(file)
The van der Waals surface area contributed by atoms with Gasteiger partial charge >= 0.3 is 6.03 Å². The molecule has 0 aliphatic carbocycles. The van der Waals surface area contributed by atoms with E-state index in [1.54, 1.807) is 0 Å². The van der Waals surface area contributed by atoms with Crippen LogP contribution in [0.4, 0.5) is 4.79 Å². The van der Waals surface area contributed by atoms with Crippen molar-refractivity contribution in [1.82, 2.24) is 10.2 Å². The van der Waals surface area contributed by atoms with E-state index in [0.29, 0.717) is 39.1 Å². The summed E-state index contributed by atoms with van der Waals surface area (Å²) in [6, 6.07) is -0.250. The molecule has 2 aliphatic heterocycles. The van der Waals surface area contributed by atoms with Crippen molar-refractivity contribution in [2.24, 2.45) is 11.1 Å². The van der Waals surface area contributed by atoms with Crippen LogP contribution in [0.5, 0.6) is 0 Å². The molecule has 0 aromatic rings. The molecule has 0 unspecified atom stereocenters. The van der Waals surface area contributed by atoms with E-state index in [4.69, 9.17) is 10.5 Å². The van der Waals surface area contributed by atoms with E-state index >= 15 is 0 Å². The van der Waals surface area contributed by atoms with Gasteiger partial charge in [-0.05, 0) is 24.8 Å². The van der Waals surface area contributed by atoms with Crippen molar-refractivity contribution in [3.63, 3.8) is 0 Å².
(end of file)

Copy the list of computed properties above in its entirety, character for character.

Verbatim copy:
The van der Waals surface area contributed by atoms with Gasteiger partial charge >= 0.3 is 6.03 Å². The molecule has 0 aliphatic carbocycles. The van der Waals surface area contributed by atoms with E-state index in [1.54, 1.807) is 0 Å². The van der Waals surface area contributed by atoms with Crippen LogP contribution in [0.4, 0.5) is 4.79 Å². The van der Waals surface area contributed by atoms with Crippen molar-refractivity contribution in [1.82, 2.24) is 10.2 Å². The van der Waals surface area contributed by atoms with E-state index in [0.29, 0.717) is 39.1 Å². The summed E-state index contributed by atoms with van der Waals surface area (Å²) in [6, 6.07) is -0.250. The molecule has 2 aliphatic heterocycles. The van der Waals surface area contributed by atoms with Crippen molar-refractivity contribution in [2.24, 2.45) is 11.1 Å². The van der Waals surface area contributed by atoms with Crippen LogP contribution in [0.5, 0.6) is 0 Å². The molecule has 0 aromatic rings. The molecule has 0 unspecified atom stereocenters. The van der Waals surface area contributed by atoms with E-state index in [4.69, 9.17) is 10.5 Å². The van der Waals surface area contributed by atoms with E-state index >= 15 is 0 Å². The van der Waals surface area contributed by atoms with Gasteiger partial charge in [-0.05, 0) is 24.8 Å². The van der Waals surface area contributed by atoms with Crippen molar-refractivity contribution in [3.63, 3.8) is 0 Å².